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Professor Eastman inherits much of his great ability from his father, Mr. P. S. Eastman, a native of New Hampshire, and first cousin of the famous Daniel Webster. While not cultured man, he was possessed of strong common sense, while his mother, Miss Martha Hall (before her marriage), a native of Fayette County, Kentucky, was a woman of extraordinary ability, highly cultured and, to the time of her death, which occurred in her eighty-fifth year, her mind was clear and her intellectual powers had lost none of their force and brightness.
I will be pardoned for saying that I have seen much of the domestic life of the author of this work, and I take pleasure in saying that, as a son, husband, and father, duty and affection, tempered with wisdom, were, in each relation, beautifully displayed by this,
no common man.
If, in this new departure, the author exhibit the same broad scope of intelligence as has heretofore distinguished him, the work will not only be profoundly philosophical, but a literary gem as well.
J. M. McLEOD.
The intention of the author in writing this book has been to reveal and demonstrate beyond all question the origin of the negro; to trace his history from the beginning to the present, and to state what he believes to be the true solution of the "race problem."
The theory of Ham's being the progenitor of the negro race is not new; but it had fallen into discredit on account of the author's being unable to find him a negro wife; which, of course, would have made Ham the only full-blooded negro, his descendants being amalgamated; and the farther they were from the fountain head, the less of negro blood they would have, till, in a few generations, all negro blood would be extinct.
Our theory does not have this error to cripple it, as Ham really had a negress for a wife. Any one who can lay aside all preconceived opinions, and will read with care the first and second chapters of Genesis, and remember that the paragraph at the eighth verse of Chapter II. belongs to the seventh, where a recapitulation of the statements of the first chapter ends, will see that there were two creations of human beings—the first related in the first chapter of Genesis, where, from the start, they are created in pairs, and the second, in the second chapter where the male alone is created first and the woman was not created until some time later, after which they are spoken of as being created “male and female.”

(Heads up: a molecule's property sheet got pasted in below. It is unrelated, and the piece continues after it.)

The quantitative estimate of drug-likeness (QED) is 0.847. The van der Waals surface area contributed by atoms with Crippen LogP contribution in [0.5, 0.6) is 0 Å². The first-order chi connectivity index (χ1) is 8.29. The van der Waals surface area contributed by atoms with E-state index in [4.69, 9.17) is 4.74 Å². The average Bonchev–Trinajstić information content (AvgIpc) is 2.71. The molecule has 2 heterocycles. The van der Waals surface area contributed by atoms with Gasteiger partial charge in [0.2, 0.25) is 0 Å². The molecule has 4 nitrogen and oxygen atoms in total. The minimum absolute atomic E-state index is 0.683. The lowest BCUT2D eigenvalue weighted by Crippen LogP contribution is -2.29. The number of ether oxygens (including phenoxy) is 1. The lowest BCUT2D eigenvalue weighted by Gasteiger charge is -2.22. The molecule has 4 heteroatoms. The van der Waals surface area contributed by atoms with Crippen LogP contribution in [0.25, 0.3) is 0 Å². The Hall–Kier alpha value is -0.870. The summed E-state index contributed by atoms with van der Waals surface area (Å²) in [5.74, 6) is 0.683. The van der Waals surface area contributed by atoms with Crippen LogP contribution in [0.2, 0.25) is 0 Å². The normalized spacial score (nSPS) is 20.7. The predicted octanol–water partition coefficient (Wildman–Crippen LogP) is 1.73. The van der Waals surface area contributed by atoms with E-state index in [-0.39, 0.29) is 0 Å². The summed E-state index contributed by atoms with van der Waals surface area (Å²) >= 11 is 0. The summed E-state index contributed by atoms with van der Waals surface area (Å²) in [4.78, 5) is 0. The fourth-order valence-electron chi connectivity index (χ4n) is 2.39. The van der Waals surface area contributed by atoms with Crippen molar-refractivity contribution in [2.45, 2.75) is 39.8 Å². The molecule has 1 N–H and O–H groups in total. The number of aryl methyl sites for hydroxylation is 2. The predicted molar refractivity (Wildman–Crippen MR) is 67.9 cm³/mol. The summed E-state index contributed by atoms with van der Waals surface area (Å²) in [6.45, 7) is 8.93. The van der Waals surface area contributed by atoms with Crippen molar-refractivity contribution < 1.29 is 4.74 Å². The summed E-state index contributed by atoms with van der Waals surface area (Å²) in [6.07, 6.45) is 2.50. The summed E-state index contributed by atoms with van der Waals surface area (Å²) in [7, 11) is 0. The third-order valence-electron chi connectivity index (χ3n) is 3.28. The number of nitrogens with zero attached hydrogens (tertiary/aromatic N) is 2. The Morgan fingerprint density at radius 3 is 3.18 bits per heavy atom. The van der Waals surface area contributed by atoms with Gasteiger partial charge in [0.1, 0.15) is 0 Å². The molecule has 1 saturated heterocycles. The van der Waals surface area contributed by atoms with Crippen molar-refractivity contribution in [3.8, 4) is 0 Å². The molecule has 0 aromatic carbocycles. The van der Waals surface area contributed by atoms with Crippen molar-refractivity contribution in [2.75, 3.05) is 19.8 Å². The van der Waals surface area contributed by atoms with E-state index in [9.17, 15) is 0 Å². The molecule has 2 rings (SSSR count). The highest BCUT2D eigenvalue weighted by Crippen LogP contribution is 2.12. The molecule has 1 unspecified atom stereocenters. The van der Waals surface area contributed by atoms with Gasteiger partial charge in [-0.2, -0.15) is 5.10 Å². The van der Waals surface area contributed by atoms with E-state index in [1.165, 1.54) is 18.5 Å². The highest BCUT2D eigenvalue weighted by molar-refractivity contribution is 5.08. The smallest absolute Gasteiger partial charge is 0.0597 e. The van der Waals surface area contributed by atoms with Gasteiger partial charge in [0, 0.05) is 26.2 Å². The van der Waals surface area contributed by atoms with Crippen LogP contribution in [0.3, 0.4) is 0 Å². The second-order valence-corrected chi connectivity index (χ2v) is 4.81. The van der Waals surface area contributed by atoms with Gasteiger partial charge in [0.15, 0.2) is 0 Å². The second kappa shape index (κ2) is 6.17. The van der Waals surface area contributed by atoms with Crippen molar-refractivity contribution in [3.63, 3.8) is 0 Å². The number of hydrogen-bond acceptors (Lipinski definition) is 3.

This theory reconciles the Bible with itself (see Gen. VI.) and with facts of science.
It is unfortunate that so much space had to be given to a refutation of argument made by one Professor Carroll to prove that the negro is not a human being; but as his book had found extensive sales in the South, and had made many disciples to his teachings, and as it is as a whole, a direct attack upon truth and Christianity, we thought it necessary to remove such error from the minds of its readers before offering them the truth. Professor Carroll's at
tack upon Christianity alone is sufficient to warrant a correction.
We have not followed the negro through all the nations in which he has been enslaved, as his history is much the same in every land.
The solution we offer of the "race problem" is the result of much study and comparison of God's dealings with man in the carrying out of his great purposes and designs.
We have tried to deal justly with the negro race, showing alike their greatest depravity and their highest conditiòn of cultivation and learning.
We have stated sectional prejudices in the United States, as we think, truly and impartially; should the people of the South who read this book think us biased in favor of the North and the negro, let them remember that we have been raised and educated in the South from the age of five years, and love the people with whom we are surrounded. Should people of the North think we favor the South too much, Ict them remember we were born in the North, of northern parents, and many loved ones dwell in the snowy northland, closely related to us by blood.
We hope that all who read this book will give it a fair investigation both as to its arguments and its history; and if it shall prove a help to any in the solution of the difficult questions with which it deals we shall be thankful.
We desire to acknowledge the valued assistance rendered us by Dr. J. J. Coppedge in a critical read. ing of the manuscript of this book, and for most excellent suggestions, and other services.